A new study finds that aggressive men who were mistreated as children were also more likely to have low levels of a particular brain chemical. The research, published in the current issue of the journal "Science," is the latest to implicate the brain chemical MAOA in aggressive behavior.

Psychologists have long known that many abused children grow up to be angry, abusive adults. But some don't. The question has always been what makes some people more resilient than others. The answer may have to do with a brain chemical, or enzyme, called MAOA.

Terrie Moffett is a psychology professor and researcher at the University of Wisconsin in Madison and at Kings College in London. "The enzyme's job in the brain is to recycle excess neurotransmitters after they are used and clear them away so that the brain maintains a healthy balance of neurotransmitters like serotonin and dopamine and other neurotransmitters as well."

Neurotransmitters, such as serotonin and dopamine, are chemicals brain cells use to communicate with one another. Low levels of serotonin are linked to depression. Too little dopamine causes Parkinson's disease.

Studies in mice show that an abnormality in the gene that produces MAOA makes animals with little or none of the enzyme extremely jittery and aggressive. The same thing was found in a human study of MAOA involving a large Dutch family. Male members with low levels became extremely aggressive when angry, fearful or frustrated.

In the latest study, Professor Moffett and colleagues wanted to see whether individuals who produced a low amount of MAOA were more prone to aggressiveness than those with normal levels. But not only that. The researchers wanted to find out what role environment played in making those with low MAOA anti-social adults.

The investigators followed 442 male children born in a New Zealand town in 1972 for 26 years. The researchers determined which of the participants produced normal levels of MAOA and which produced low levels of the enzyme from blood tests.

The researchers then compared that information to data on how the men were treated as young children, including whether they were rejected by their mothers, had multiple caregivers or were physically or sexually abused, and whether, years later, they were prone to aggressiveness or had gotten into trouble with the law.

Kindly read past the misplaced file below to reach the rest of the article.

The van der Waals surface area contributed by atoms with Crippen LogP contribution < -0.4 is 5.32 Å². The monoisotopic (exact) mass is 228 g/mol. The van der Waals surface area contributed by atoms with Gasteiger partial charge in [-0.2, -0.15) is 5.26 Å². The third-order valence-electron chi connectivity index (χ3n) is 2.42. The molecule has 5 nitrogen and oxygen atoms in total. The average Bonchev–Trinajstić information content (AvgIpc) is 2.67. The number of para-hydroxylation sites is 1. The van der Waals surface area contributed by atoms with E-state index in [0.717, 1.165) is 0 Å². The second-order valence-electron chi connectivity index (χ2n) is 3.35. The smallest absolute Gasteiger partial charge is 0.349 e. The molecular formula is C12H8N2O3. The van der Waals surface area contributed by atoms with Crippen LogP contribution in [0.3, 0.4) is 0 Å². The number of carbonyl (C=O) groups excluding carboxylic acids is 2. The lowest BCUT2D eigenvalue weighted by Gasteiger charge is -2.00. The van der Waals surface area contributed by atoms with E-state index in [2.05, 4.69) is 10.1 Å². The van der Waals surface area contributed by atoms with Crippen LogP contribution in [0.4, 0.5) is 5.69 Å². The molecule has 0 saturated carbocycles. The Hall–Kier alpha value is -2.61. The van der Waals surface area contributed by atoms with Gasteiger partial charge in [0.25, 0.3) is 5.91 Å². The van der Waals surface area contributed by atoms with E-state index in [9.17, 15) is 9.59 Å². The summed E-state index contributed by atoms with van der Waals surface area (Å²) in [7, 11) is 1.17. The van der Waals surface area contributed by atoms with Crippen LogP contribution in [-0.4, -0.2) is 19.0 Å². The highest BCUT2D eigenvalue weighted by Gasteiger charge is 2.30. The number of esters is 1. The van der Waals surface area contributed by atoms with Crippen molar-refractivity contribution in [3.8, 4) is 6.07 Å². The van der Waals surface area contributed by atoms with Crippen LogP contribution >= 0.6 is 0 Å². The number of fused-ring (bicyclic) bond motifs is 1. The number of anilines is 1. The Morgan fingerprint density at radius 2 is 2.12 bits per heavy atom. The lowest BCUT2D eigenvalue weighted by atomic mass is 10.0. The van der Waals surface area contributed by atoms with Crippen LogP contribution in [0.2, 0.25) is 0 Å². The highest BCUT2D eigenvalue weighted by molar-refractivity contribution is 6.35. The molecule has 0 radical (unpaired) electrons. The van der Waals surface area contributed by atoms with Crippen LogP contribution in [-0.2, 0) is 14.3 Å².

Not surprisingly, Professor Moffett says investigators found that the people who were maltreated were more likely to be the same people who were violent. "But that depended on their genetic make-up. I suppose the best way to describe the finding is to say that overall about half of children who are severely maltreated tend to become engaged in antisocial behavior when they grow up," he said. "If they have the risky genotype, then that increased the risk to 85 percent. So, it really exacerbated the effect of maltreatment - the harm that was done to the children."

On the positive side, researchers found the MAOA gene appears to be protective. Among participants who had the gene that produced normal amounts of MAOA, less than one-fourth became anti-social adults.

Jean Shih is a toxicologist at the University of Southern California who has studied MAOA for 30 years. Professor Shih's work has involved genetically-altered animals that produce no MAOA. "We knock out totally the MAO activity. And this tells us that neurotransmitters play a role, but by no means it's the only factor. So that's why it's very interesting that this paper reported that environment is very important," she says. "Actually, we know the environment factor is important also because these animals - they could be normal but only if you put them in a mild stress, they will behave differently."

While the study of New Zealand boys identified those with low MAOA who became disruptive and aggressive adults, researcher Terrie Moffett says she prefers to focus on the gene's protective effect. "If you think about it... genes have got a bad reputation with the general public because the general public is constantly learning that their genes are lurking inside them, ready to cause cancer or cause them to develop Alzheimer's disease or cause them to become schizophrenic or some terrible outcome like that," she says. "And the interesting thing about this is we seem to have found a genotype that may actually help protect people against the stress and difficulties of life."

Professor Moffett is also interested in MAOA research involving women.